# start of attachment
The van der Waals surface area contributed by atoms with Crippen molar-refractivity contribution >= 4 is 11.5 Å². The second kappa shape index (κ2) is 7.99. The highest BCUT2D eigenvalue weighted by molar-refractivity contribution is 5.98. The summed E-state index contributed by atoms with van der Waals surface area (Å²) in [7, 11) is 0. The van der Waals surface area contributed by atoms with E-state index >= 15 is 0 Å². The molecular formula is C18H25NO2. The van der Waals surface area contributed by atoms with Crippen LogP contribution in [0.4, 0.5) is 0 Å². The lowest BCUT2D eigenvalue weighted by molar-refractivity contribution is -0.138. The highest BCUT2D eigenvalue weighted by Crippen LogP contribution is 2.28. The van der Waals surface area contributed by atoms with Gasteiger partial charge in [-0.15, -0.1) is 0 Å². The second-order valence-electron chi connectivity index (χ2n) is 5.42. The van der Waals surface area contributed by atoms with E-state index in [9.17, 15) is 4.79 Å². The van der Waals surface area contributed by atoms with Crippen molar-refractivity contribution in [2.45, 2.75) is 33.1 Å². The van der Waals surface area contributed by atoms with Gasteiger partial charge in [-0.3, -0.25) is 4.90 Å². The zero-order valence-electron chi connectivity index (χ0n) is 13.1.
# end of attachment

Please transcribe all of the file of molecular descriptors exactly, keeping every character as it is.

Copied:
The van der Waals surface area contributed by atoms with Crippen molar-refractivity contribution >= 4 is 11.5 Å². The second kappa shape index (κ2) is 7.99. The highest BCUT2D eigenvalue weighted by molar-refractivity contribution is 5.98. The summed E-state index contributed by atoms with van der Waals surface area (Å²) in [7, 11) is 0. The van der Waals surface area contributed by atoms with E-state index >= 15 is 0 Å². The molecular formula is C18H25NO2. The van der Waals surface area contributed by atoms with Crippen LogP contribution in [0.4, 0.5) is 0 Å². The lowest BCUT2D eigenvalue weighted by molar-refractivity contribution is -0.138. The highest BCUT2D eigenvalue weighted by Crippen LogP contribution is 2.28. The van der Waals surface area contributed by atoms with Gasteiger partial charge in [-0.15, -0.1) is 0 Å². The second-order valence-electron chi connectivity index (χ2n) is 5.42. The van der Waals surface area contributed by atoms with E-state index in [9.17, 15) is 4.79 Å². The van der Waals surface area contributed by atoms with Crippen molar-refractivity contribution in [2.45, 2.75) is 33.1 Å². The van der Waals surface area contributed by atoms with Gasteiger partial charge in [-0.3, -0.25) is 4.90 Å². The zero-order valence-electron chi connectivity index (χ0n) is 13.1.